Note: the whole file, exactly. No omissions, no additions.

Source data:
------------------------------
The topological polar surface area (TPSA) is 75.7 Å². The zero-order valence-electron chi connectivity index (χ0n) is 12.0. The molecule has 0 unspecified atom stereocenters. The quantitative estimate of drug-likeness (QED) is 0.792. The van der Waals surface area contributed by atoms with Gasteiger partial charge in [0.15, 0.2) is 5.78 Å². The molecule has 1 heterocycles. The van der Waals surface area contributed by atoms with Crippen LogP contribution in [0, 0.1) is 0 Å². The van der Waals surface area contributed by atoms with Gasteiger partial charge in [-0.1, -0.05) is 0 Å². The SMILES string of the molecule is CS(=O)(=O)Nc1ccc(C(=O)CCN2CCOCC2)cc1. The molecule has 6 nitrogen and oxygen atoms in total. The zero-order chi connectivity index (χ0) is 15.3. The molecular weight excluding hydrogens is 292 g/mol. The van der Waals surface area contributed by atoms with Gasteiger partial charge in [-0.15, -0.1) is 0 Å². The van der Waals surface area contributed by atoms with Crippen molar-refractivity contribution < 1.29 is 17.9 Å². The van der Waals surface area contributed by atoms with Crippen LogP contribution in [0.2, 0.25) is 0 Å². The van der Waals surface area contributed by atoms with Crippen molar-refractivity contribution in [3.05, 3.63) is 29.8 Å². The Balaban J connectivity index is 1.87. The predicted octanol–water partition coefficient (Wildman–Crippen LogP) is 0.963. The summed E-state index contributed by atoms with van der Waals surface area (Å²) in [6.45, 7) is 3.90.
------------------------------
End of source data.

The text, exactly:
The topological polar surface area (TPSA) is 75.7 Å². The zero-order valence-electron chi connectivity index (χ0n) is 12.0. The molecule has 0 unspecified atom stereocenters. The quantitative estimate of drug-likeness (QED) is 0.792. The van der Waals surface area contributed by atoms with Gasteiger partial charge in [0.15, 0.2) is 5.78 Å². The molecule has 1 heterocycles. The van der Waals surface area contributed by atoms with Crippen LogP contribution in [0, 0.1) is 0 Å². The van der Waals surface area contributed by atoms with Gasteiger partial charge in [-0.1, -0.05) is 0 Å². The SMILES string of the molecule is CS(=O)(=O)Nc1ccc(C(=O)CCN2CCOCC2)cc1. The molecule has 6 nitrogen and oxygen atoms in total. The zero-order chi connectivity index (χ0) is 15.3. The molecular weight excluding hydrogens is 292 g/mol. The van der Waals surface area contributed by atoms with Gasteiger partial charge in [-0.15, -0.1) is 0 Å². The van der Waals surface area contributed by atoms with Crippen molar-refractivity contribution < 1.29 is 17.9 Å². The van der Waals surface area contributed by atoms with Crippen LogP contribution in [0.2, 0.25) is 0 Å². The van der Waals surface area contributed by atoms with Crippen molar-refractivity contribution in [3.05, 3.63) is 29.8 Å². The Balaban J connectivity index is 1.87. The predicted octanol–water partition coefficient (Wildman–Crippen LogP) is 0.963. The summed E-state index contributed by atoms with van der Waals surface area (Å²) in [6.45, 7) is 3.90.